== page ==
Felix Cavaliere, with his frequent collaborator, Eddie Brigati, created a remarkable catalog of chart-topping hit singles and albums for their band, The Rascals. Following successful covers of “I Ain’t Gonna Eat Out My Heart Anymore” and “Good Lovin’,” Cavaliere co-wrote all of the band’s best-known songs, including “I’ve Been Lonely Too Long,” “Groovin’,” “How Can I Be Sure,” “A Girl Like You,” “A Beautiful Morning,” and “People Got to Be Free.”  In addition to their phenomenal record sales, The Rascals are considered the best ‘blue-eyed soul’ group to come out of the 1960s. Felix is a highly-regarded solo artist and performs in reunion tours with all four original Rascals.

John Sebastion

John Sebastian founded The Lovin’ Spoonful with his musical partner, Zal Yanovsky. Although the band’s repertoire was initially focused on updated versions of blues, folk, and jugband tunes, Sebastian soon proved to be a composer/lyricist of remarkable range and ingenuity. What followed was an amazing string of songs, including “Do You Believe In Magic?” “Younger Girl,” “Did You Ever Have To Make Up Your Mind?,” “You Didn’t Have To Be So Nice,” “Daydream,” “Summer In The City,” and “Younger Generation.” During this run, the Spoonfuls placed their first seven singles in the Top 10 and their first nine in the Top 20. Sebastian’s solo career has spawned such notable successes as “She’s A Lady,” “Rainbow All Over Your Blues,” “Welcome Back,” and appearances at Woodstock and the Isle of Wight festival. He continues to write, record, and perform, with a distinct focus on jugband music.

“We are fortunate at the Songwriters Hall of Fame to have a lot of depth in terms of songwriting talent,” said SHOF Chairman Jimmy Webb. “Not only do Felix and John stand tall in a land of giants, they’re outstanding instrumentalists and profoundly impactful vocalists, as well. And their range of experience will make this a notable event.”

Launched in 2011, the Songwriters Hall of Fame Master Sessions were established to bring to the NYU community the great songwriters who have inspired music creators and music lovers, alike. An in-depth interview (including a Q&A with students) leavened with performance and demonstration, the Sessions are curated and moderated by GRAMMY-nominated songwriter and producer Phil Galdston. Previous sessions have featured Jimmy Webb, Glenn Frey, Nile Rodgers, Valerie Simpson, and the late Hal David.

“We’re very fortunate to have Felix and John join us for a once-in-a-lifetime joint Master Session,” said Galdston. “Our students will have an extraordinary opportunity to benefit from the insight into the art and craft of music-making and the reality of a career in the business of two people who have been recognized by the Songwriters, Rock’n’Roll, and GRAMMY Halls of Fame. In addition, they represent R&B and folk, two of the most important strands of New York-based music that were woven into the rock and pop that swept the world.”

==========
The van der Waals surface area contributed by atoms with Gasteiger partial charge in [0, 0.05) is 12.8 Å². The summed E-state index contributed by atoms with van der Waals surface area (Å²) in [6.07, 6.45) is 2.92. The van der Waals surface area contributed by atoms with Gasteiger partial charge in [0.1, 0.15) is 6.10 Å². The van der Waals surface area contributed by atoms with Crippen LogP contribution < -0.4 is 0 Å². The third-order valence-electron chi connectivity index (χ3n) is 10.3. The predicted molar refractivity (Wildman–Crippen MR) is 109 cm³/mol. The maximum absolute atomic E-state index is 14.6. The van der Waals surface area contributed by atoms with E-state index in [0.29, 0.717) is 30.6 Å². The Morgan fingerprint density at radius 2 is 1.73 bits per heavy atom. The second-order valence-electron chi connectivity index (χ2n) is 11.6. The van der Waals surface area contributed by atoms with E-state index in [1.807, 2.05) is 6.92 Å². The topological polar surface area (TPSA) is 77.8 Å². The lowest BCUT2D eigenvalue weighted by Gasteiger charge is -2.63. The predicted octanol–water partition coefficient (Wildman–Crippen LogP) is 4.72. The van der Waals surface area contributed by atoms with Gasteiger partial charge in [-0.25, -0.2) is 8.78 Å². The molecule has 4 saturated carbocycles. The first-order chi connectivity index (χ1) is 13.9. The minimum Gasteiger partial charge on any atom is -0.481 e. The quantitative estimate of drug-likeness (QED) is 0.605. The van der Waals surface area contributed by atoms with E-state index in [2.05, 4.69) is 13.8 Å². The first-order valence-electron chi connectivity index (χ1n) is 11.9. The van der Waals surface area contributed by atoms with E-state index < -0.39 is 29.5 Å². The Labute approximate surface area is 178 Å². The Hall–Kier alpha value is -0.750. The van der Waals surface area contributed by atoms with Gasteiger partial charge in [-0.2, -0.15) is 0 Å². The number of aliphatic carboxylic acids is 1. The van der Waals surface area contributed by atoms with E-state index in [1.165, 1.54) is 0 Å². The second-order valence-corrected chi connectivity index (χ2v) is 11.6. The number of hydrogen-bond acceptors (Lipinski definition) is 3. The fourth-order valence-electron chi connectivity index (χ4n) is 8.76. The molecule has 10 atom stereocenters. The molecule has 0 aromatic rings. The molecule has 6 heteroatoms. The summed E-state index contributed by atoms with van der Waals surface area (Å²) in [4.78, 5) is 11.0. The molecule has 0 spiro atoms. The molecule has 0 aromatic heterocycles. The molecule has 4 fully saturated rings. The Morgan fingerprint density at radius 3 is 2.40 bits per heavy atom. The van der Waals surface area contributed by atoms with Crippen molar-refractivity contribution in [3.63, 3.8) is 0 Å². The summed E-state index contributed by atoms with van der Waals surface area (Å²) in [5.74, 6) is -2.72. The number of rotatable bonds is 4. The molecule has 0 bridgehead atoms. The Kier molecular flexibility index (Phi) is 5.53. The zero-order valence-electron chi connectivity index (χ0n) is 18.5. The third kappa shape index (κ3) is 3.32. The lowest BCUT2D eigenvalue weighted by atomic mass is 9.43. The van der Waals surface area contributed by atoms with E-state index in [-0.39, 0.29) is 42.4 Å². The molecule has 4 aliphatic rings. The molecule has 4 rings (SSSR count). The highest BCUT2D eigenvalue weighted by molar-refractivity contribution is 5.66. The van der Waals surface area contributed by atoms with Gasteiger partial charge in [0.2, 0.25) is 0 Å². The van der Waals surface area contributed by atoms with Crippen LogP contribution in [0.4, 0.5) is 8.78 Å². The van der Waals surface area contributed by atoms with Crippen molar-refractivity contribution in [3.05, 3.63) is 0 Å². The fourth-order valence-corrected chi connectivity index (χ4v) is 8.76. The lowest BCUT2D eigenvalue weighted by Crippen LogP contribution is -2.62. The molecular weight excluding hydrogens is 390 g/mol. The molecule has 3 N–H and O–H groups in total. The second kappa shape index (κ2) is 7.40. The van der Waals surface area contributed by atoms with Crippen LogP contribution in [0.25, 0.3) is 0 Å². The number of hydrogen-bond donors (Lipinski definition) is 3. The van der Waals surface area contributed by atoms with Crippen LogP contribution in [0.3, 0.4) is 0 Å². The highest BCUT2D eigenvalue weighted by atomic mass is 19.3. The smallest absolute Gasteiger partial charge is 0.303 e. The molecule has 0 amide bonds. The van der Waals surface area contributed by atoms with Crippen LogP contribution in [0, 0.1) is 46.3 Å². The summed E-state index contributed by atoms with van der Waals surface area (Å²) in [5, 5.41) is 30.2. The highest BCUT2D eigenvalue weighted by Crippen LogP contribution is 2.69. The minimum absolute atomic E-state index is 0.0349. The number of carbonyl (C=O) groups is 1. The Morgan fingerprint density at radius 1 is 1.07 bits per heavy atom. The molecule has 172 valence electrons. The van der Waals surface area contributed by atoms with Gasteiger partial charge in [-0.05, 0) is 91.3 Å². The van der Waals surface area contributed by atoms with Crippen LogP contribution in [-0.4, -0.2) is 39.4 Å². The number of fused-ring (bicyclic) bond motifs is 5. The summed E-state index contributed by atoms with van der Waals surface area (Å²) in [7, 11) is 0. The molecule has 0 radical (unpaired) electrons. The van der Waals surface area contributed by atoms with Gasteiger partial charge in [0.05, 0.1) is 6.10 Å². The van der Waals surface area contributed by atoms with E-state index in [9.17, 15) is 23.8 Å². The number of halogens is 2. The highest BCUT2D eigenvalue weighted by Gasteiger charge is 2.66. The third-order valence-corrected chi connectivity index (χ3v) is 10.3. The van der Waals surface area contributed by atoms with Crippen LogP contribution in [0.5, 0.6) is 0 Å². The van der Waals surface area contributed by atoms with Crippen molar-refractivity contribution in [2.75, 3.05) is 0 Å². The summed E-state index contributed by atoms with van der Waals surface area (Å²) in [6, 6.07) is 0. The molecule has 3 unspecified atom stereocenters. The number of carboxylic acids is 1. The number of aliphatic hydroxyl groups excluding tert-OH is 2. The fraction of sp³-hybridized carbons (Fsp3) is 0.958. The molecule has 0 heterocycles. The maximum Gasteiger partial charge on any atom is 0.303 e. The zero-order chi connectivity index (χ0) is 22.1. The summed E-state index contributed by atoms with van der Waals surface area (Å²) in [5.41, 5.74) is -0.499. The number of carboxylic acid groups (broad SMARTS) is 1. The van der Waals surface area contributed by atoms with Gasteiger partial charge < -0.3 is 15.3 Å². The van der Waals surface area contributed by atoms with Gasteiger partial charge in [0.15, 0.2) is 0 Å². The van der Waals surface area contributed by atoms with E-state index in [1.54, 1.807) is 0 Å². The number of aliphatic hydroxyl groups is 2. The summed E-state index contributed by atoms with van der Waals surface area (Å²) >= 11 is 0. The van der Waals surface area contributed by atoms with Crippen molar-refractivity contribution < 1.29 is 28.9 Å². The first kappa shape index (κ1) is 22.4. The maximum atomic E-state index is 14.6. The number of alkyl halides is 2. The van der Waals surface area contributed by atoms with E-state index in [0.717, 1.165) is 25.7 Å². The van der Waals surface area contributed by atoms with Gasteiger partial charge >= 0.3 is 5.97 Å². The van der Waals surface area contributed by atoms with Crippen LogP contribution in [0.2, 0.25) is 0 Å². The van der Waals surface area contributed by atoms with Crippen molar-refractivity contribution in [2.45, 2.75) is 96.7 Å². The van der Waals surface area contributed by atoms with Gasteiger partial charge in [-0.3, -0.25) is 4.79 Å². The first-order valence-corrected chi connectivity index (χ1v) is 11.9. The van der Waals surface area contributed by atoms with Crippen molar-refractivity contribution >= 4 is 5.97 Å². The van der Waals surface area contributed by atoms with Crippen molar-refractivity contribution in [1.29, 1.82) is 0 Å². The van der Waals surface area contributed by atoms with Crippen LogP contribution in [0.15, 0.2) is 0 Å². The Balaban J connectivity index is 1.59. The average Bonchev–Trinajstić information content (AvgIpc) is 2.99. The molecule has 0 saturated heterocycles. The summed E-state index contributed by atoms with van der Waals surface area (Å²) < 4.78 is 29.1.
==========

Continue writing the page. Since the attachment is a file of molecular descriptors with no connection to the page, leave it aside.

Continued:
The Songwriters Hall of Fame Master Sessions at NYU are held at The Provincetown Playhouse, 133 MacDougal Street, between West 3rd and West 4th streets. For more information about the Songwriting Program at NYU Steinhardt, visit steinhardt.nyu.edu/music/songwriting.

About The Songwriters Hall of Fame:

The Songwriters Hall of Fame celebrates songwriters, educates the public with regard to their achievements, and produces a spectrum of professional programs devoted to the development of new songwriting talent through workshops, showcases, and scholarships. West Coast educational activities are held at The GRAMMY Museum, which hosts the permanent Songwriters Hall of Fame Gallery, and at the University of Southern California. Visit the Hall at http://songhall.org/ for more information.


Rodney Benson of Department of Media, Culture, and Communication Wins Tankard Book Award

Rodney Benson has been awarded the 2014 Tankard Book Award by the Association for Education in Journalism and Mass Communication (AEJMC) at its annual meeting in Montréal.

Benson is an associate professor in the Department of Media, Culture, and Communication and an affiliated faculty member of NYY;s Department of Sociology. He holds a PhD in sociology from the University of California, Berkeley.

Benson’s book, Shaping Immigration News: A French-American Comparison, received the Tankard Award to honor scholarship that, according to AEJMC, “breaks new ground in the field of journalism and mass communication” research.

The book, published in 2013 by Cambridge University Press, compares immigration news coverage in the U.S. and France from the early 1970s through the 2000s, drawing on detailed text and image analysis and nearly 100 interviews with journalists in Paris, Los Angeles, and New York. Benson uses the comparative case study to draw broader conclusions about journalistic practices and performance in the two countries. According to Cambridge University Press’s description of the book, Benson “challenges classic liberalism’s assumptions about state intervention’s chilling effects on the press, suggests costs as well as benefits to the current vogue in personalized narrative news, and calls attention to journalistic practices that can help empower civil society.”

Shaping Immigration News has already received praise from a range of leading sociologists and media scholars.

Silvio Waisbord of George Washington University writes: “Benson has amassed powerful evidence showing why globalization does not make journalism homogeneous across borders…This book should be of interest to scholars interested in understanding the possibility for multiperspectival and critical journalism in democratic societies, as well as continuities and changes in fluid news systems. Benson has produced a sophisticated, elegant, and evidence-packed cross-national analysis that will be a go-to reference for comparative media research.”